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Flash Review 3, 12-12: Near-Pilobolus Experience
Everything but the Kitchen Sinks New Preljocaj

By Paul Ben-Itzak
Copyright 2003 The Dance Insider

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PARIS -- These are fallow days for Angelin Preljocaj. Perhaps the most popular touring French choreographer in the United States over the last seven years, and still a darling of the chic set here, his name elicits a shrug or a smirk when I float it to dancer friends under 35. And after seeing his new yet tired "Near Life Experience" Wednesday at the Theatre de la Ville - Sarah Bernhardt, my third disappointment from him in three years, I can understand why.

It's hard to do justice to Preljocaj's internalized choreography of the heart and how he communicates it on the body, especially for an inadequate critic like myself. In the simplest terms, let's say he confronts ballet's legs with post-modern's waist, upper-body, and demeanor. His scenarios often go to the heart, as the 1998 "Casanova" for the Paris Opera Ballet, raved by me last season. They also rely on the dancers to communicate a lot from their hearts, amplifying the sometimes generalized ecstasy or agony conveyed by the choreography. Thus, I can tell you that I recall the very French (as much a battle as a tryst) pas de deux from his 1996 "Romeo and Juliet," and that his setting suggested a re-casting in a fascistic Balkan state, but little of the choreography of that pas de deux lingers besides that it involved lots of grappling.

There's lots of that, too, in "Near Life Experience," in which, says the choreographer in a program note, he was working with, among other things, states of trance, orgasm, and hysteria. He also says that he was trying to "penetrate a totally extraordinary dimension of life." The man aims high, he's in earnest, and he often gets there, but unfortunately the tools he uses this time around are of the ordinary variety.

A colleague to whom I unloaded after seeing this piece immediately asked, "Were there lots of chairs?," evoking another ballet for the Paris Opera, "Le Parc." In her DI review of that attempt to infuse the extraordinary into the ordinary, Aimee Ts'ao observed that "Preljocaj, for some inexplicable reason, assumes that the audience lacks that ability to understand his choreography without his drilling it so deeply into their heads that the net effect is that of having had a lobotomy." He's equally lacking in subtlety with his latest work. That extraordinary experience the orgasm is evoked by a woman on a yes, lifeguard chair upstage right moaning unimaginatively to simulate her ecstasy (we're not talking Brigitte Bardot or even Meg Ryan here) while a man diagonally downstage from her weaves around another lifeguard chair, in slo-mo. In fact, there's a lot of slo-mo here, but extraordinary experiences are not heightened just by slowing down their depiction, especially when the depiction is so base, as in another segment where -- am I ready for my lobotomy, yet? -- a girl-girl couple tenderly grapples upstage, while a boy-boy pair (pardon my language, but the base act merits the base word) rolls around humping in their underwear upstage right.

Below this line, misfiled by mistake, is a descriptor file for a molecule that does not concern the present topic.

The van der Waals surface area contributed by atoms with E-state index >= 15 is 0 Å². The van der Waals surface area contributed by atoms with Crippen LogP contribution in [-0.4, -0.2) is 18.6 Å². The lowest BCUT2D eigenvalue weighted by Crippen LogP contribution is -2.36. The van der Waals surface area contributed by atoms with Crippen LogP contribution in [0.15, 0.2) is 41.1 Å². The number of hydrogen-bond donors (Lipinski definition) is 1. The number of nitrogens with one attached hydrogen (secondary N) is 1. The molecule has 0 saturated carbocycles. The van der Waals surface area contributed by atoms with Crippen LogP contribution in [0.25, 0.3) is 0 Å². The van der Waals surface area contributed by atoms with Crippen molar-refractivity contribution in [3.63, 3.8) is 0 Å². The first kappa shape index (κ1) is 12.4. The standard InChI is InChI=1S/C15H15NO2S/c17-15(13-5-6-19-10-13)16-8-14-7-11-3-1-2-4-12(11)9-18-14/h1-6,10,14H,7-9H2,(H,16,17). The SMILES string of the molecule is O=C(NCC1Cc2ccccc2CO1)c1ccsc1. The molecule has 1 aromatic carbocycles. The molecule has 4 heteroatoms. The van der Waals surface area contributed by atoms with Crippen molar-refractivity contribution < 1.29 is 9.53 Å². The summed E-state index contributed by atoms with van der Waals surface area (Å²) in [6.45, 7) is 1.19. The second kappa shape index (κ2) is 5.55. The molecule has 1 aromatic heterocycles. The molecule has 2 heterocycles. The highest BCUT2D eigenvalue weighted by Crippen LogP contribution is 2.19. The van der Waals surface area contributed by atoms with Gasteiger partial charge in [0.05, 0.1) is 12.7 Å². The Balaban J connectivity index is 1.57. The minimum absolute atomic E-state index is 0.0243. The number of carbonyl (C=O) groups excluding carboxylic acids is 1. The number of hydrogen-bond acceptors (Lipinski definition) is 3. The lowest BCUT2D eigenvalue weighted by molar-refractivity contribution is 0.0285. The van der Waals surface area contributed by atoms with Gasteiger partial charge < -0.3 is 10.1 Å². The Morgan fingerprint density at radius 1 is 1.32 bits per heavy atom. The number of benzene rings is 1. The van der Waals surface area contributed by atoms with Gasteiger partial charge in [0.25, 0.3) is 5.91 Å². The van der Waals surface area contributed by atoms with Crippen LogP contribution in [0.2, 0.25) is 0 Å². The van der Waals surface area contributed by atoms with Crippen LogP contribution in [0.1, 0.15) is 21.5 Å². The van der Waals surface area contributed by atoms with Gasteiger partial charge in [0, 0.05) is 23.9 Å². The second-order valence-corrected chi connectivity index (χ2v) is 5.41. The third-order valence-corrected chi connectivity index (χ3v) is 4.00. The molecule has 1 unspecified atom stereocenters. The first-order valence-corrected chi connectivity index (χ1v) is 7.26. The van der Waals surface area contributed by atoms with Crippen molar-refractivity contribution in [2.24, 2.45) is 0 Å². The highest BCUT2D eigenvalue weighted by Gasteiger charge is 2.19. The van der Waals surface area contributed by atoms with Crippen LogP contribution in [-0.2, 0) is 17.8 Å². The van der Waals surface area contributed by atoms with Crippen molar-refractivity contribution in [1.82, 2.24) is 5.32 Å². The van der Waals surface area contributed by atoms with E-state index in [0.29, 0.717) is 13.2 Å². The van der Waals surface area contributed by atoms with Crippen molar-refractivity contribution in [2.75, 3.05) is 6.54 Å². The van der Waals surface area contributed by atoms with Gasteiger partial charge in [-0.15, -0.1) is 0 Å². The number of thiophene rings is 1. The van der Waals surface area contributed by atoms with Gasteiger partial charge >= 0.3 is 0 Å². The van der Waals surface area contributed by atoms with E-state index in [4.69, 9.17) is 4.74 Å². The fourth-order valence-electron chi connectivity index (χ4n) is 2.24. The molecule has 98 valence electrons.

But it gets worse! In his recent review of Les Ballets de Montreal, my DI colleague Gus Solomons jr described a segment of one piece in which, "Their rhythms doggedly matched the barrage of athletic, stamina-defying, joint-punishing movement of five men in black Speedos: Paul Taylor meets Pilobolus." Yes, now it's.... Pilobolus meets Preljocaj!

Long-time DI readers know me as a fan of the Pilobolus aesthetic. It doesn't always work, but when it does work, it works because there IS an aesthetic. If that aesthetic sometimes involves the USE of props, props are not in and of themselves the aesthetic. The aesthetic is PLAY, not PROPS. The problem with the increasing number of Pilobolus and Momix copiers is not that they use props, but that their reasons for using them are not playful but facile. The only apparent reason I can see for their use in "Near Life Experience" is to prop up, so to speak, a tired choreography. But there's a difference between the chaotic and the non sequitur, between the truly inventive and the simply inane. All of Preljocaj's props here have the effect of a joke that the originator thinks is funny, but that drops with a thud for the rest of us.

If I may go into Joe-Bob mode to get this over with quickly, we're talking lots of yarn, yarn sex, man covered in shaving cream emerging from giant ball of yarn rolled onto stage by Lifeguard girl, yarn trailing from the mouth, yarn wrapping around two grappling bodies..... And opposed to Pilobolus, which expands the use of ordinary objects, Preljocaj uses them in expected ways, as when plastic bubbles are placed one by one across the stage, following which two pairs of men each lift a woman from ball to ball, with the rule that her feet can't touch the ground. In similar circumstances, Pilobolus would have involved the balls and made the lifts more involved. It requires the active imagination of a child (that's a compliment) to do this, and big boys like Preljocaj shouldn't play with toys.

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